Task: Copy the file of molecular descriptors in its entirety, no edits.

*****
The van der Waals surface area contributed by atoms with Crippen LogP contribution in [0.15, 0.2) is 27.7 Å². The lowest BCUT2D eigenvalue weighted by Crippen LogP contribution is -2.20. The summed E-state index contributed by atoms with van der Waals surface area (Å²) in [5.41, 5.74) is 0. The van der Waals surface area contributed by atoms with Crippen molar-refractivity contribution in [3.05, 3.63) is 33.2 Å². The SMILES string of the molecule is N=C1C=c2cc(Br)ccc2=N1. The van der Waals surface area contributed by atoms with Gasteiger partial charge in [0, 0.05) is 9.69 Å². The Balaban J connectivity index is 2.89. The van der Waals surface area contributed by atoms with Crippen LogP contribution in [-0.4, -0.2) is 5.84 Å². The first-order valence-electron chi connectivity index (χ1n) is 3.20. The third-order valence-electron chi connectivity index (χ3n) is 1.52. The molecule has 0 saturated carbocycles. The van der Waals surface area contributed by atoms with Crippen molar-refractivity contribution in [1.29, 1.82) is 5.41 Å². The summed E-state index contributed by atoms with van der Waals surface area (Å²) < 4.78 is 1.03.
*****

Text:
The van der Waals surface area contributed by atoms with Crippen LogP contribution in [0.15, 0.2) is 27.7 Å². The lowest BCUT2D eigenvalue weighted by Crippen LogP contribution is -2.20. The summed E-state index contributed by atoms with van der Waals surface area (Å²) in [5.41, 5.74) is 0. The van der Waals surface area contributed by atoms with Crippen molar-refractivity contribution in [3.05, 3.63) is 33.2 Å². The SMILES string of the molecule is N=C1C=c2cc(Br)ccc2=N1. The van der Waals surface area contributed by atoms with Gasteiger partial charge in [0, 0.05) is 9.69 Å². The Balaban J connectivity index is 2.89. The van der Waals surface area contributed by atoms with Crippen LogP contribution in [-0.4, -0.2) is 5.84 Å². The first-order valence-electron chi connectivity index (χ1n) is 3.20. The third-order valence-electron chi connectivity index (χ3n) is 1.52. The molecule has 0 saturated carbocycles. The van der Waals surface area contributed by atoms with Crippen molar-refractivity contribution in [1.29, 1.82) is 5.41 Å². The summed E-state index contributed by atoms with van der Waals surface area (Å²) < 4.78 is 1.03.